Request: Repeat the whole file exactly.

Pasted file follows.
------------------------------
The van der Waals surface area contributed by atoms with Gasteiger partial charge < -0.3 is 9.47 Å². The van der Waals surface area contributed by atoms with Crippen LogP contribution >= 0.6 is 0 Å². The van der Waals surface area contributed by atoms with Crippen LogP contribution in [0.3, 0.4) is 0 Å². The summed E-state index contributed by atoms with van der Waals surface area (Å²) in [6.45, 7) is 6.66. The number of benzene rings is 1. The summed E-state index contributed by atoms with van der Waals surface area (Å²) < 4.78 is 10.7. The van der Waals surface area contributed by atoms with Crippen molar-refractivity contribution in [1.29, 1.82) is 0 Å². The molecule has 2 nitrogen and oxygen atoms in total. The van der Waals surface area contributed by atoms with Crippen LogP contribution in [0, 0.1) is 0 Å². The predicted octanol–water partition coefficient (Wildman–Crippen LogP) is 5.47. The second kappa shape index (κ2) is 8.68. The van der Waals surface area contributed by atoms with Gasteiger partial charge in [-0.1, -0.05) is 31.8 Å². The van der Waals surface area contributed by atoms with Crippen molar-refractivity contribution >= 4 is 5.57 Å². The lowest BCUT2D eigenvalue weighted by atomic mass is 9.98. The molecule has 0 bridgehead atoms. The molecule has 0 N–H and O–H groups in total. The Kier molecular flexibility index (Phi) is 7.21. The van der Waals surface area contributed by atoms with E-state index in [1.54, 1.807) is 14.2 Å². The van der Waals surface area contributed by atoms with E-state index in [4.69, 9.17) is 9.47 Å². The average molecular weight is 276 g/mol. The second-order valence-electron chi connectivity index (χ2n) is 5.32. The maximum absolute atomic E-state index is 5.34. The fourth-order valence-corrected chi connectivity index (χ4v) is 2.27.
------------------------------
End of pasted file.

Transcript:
The van der Waals surface area contributed by atoms with Gasteiger partial charge < -0.3 is 9.47 Å². The van der Waals surface area contributed by atoms with Crippen LogP contribution >= 0.6 is 0 Å². The van der Waals surface area contributed by atoms with Crippen LogP contribution in [0.3, 0.4) is 0 Å². The summed E-state index contributed by atoms with van der Waals surface area (Å²) in [6.45, 7) is 6.66. The number of benzene rings is 1. The summed E-state index contributed by atoms with van der Waals surface area (Å²) < 4.78 is 10.7. The van der Waals surface area contributed by atoms with Crippen molar-refractivity contribution in [1.29, 1.82) is 0 Å². The molecule has 2 nitrogen and oxygen atoms in total. The van der Waals surface area contributed by atoms with Crippen LogP contribution in [0, 0.1) is 0 Å². The predicted octanol–water partition coefficient (Wildman–Crippen LogP) is 5.47. The second kappa shape index (κ2) is 8.68. The van der Waals surface area contributed by atoms with Gasteiger partial charge in [-0.1, -0.05) is 31.8 Å². The van der Waals surface area contributed by atoms with Crippen molar-refractivity contribution >= 4 is 5.57 Å². The lowest BCUT2D eigenvalue weighted by atomic mass is 9.98. The molecule has 0 bridgehead atoms. The molecule has 0 N–H and O–H groups in total. The Kier molecular flexibility index (Phi) is 7.21. The van der Waals surface area contributed by atoms with E-state index in [1.54, 1.807) is 14.2 Å². The van der Waals surface area contributed by atoms with E-state index in [4.69, 9.17) is 9.47 Å². The average molecular weight is 276 g/mol. The second-order valence-electron chi connectivity index (χ2n) is 5.32. The maximum absolute atomic E-state index is 5.34. The fourth-order valence-corrected chi connectivity index (χ4v) is 2.27.